We could define the MoSE system as the last song of that 18th century ideology that tried to solve the dialectic conflicts between human society and nature by means of heavy substitution of natural environments with artificial elements. Every time the former were an obstacle to a need - be it real or made up - of society. The human intervention, that is, as a demiurgic substitution to nature. Substitution of nature’s laws with construction techniques, with mechanics, with the power of related technologies. Or, better, as the nature’s laws cannot be eliminated by decree, a progressive reduction of the area where natural laws prevail and a progressive expansion of the area where techniques (and concrete, iron, tar…) dominate. In the end, the planet division into two areas, strictly delimited, one subject to technique and the other to nature.

How much this demiurgic ideology is illusory, in this late-18thcentury revival, we are reminded every year as events increasingly devastate larger regions of the planet. The events of the Venice Lagoon have announced it, in that far 1966. It seemed that the people who manage the Lagoon (mostly from cities far away from it) had understood. And so it was, for a period of time too short to have a significant effect. The Great Works are fashionable once again. For reasons that are not only ideological, but very much material too. To understand this let’s see the other side: the institutions.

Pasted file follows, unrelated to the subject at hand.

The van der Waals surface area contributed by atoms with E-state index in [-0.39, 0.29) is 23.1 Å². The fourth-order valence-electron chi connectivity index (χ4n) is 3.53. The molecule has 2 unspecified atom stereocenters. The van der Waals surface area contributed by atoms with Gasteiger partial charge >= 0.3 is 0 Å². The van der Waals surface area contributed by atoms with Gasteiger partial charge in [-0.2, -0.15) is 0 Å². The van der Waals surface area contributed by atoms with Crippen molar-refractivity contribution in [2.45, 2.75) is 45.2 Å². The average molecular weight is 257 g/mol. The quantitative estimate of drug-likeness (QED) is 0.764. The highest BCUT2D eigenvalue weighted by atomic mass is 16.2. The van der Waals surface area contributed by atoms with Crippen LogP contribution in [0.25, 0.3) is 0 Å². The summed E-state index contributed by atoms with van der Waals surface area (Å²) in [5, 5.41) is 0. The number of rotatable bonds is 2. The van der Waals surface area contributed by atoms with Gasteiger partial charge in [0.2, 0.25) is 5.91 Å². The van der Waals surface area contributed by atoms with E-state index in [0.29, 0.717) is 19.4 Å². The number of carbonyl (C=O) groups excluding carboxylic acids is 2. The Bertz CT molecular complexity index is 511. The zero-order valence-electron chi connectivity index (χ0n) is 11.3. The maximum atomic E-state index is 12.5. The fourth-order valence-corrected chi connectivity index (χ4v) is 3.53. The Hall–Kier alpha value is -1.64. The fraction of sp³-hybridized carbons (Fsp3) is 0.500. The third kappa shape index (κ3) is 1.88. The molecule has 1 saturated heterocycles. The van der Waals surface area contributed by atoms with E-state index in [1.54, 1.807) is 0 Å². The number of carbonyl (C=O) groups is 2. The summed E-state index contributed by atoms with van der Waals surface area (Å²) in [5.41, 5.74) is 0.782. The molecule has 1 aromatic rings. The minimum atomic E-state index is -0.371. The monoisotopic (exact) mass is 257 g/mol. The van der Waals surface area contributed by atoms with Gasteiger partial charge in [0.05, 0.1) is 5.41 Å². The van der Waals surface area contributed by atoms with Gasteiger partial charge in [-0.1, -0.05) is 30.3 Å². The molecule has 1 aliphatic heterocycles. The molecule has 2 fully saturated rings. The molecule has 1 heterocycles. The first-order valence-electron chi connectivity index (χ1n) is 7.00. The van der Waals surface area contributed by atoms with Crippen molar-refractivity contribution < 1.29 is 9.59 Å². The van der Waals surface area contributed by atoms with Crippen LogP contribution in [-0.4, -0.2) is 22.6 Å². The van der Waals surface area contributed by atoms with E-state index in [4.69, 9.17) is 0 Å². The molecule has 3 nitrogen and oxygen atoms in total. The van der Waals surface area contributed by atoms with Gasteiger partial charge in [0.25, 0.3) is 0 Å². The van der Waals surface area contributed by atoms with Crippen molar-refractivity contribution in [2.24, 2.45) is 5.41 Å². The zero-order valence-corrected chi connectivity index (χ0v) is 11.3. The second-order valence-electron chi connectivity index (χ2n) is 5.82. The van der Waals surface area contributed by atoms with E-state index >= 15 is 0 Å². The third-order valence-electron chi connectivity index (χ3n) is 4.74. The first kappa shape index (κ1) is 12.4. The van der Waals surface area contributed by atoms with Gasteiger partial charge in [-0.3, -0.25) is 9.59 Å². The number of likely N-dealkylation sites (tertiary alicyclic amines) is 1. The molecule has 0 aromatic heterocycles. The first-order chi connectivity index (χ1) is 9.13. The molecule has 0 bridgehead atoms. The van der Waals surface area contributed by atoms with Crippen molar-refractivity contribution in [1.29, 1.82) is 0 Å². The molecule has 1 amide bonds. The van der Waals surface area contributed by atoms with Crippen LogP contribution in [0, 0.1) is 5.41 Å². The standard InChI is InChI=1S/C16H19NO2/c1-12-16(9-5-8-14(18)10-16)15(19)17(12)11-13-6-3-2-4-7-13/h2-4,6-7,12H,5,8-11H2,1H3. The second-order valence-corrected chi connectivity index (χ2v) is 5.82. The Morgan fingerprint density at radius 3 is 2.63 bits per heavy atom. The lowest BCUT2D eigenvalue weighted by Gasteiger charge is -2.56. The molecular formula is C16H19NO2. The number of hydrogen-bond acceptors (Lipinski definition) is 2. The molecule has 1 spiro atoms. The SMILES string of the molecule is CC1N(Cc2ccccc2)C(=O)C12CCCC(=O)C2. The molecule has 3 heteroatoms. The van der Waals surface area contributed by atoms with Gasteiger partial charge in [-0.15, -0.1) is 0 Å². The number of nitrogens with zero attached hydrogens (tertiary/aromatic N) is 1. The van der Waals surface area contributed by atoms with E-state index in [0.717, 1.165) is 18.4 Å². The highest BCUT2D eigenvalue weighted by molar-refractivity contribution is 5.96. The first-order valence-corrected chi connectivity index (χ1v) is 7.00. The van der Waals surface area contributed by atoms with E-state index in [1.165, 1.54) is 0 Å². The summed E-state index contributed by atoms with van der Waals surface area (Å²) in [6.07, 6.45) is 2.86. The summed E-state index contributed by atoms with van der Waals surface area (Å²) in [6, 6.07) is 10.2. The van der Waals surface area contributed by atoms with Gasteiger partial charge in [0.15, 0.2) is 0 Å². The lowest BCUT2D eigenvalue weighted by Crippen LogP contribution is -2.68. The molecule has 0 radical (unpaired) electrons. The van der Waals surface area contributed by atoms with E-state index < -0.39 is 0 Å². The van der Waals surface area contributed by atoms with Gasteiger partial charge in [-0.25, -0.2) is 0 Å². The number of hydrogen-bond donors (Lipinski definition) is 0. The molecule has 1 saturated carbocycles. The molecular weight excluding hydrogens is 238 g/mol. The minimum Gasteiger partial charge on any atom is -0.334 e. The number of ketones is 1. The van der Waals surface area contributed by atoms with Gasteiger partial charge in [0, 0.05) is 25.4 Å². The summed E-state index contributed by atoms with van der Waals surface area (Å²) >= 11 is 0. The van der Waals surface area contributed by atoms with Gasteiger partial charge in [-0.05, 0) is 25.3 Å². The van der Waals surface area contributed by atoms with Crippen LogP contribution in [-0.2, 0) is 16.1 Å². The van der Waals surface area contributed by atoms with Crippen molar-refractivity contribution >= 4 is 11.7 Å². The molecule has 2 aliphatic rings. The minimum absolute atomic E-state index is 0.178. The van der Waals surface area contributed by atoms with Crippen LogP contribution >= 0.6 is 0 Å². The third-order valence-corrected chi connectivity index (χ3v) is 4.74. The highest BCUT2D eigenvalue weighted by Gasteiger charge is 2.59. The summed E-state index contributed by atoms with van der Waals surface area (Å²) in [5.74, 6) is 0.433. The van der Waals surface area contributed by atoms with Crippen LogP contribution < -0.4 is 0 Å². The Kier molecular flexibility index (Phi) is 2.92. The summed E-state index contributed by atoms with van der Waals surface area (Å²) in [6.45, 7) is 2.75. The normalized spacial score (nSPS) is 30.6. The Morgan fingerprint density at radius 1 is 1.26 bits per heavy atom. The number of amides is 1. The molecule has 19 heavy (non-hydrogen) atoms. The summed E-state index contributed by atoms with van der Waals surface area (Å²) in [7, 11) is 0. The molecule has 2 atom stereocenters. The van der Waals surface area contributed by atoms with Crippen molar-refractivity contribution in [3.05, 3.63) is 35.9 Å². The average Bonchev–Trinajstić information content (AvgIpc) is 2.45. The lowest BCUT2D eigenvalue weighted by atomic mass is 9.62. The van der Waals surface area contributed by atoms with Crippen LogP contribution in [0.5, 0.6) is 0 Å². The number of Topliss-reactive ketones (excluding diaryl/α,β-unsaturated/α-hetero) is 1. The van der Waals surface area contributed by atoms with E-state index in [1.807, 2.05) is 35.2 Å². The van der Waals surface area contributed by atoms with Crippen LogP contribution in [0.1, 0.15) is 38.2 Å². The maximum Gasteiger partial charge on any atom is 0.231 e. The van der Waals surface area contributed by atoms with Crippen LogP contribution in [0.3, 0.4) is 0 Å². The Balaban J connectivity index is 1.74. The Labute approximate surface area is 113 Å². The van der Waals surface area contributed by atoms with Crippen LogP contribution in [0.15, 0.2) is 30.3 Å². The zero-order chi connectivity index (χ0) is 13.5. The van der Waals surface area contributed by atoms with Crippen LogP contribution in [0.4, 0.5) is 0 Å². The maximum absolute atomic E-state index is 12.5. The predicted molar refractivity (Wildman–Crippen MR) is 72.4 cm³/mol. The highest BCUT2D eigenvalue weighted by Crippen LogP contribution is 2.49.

The institutional root

The main character of the whole operation (research, experimentation, design, implementation) for the preservation of the Lagoon is not a public authority, a “piece of the State”. It is a consortium of private industries: mostly building companies. The most relevant are Impregilo Spa (39.4%), Grandi Lavori Fincosit (16.65%), Società Italiana Condotte d’Acqua (2.5%), ENI group’s SAIPEM (2.5%), Mazzi Scarl (1.85%). The remainder is made of some sub-consortiums that gather minor companies.

Through a series of passages and administrative acts, these pool of companies is appointed with an extraordinary and uncommon set of tasks: it is the State’s exclusive agent for the study, the experimentation, the design and the implementation of the Lagoon preservation works, all financed by public funds. The resources given to this institutional Monstrum are so extraordinarily huge that it had the possibility to have a real monopoly upon research and promotion of the devised solutions.

All attempts to bring before international courts the anomaly of such a large appointment being given without a proper call for tender (and by this reason out of all competition rules) have been deftly averted. Italia Nostra filed an appeal to the European Committee in July 1998. The appeal was accepted and a proceeding for infraction of European directives was appointed to the Italian Government.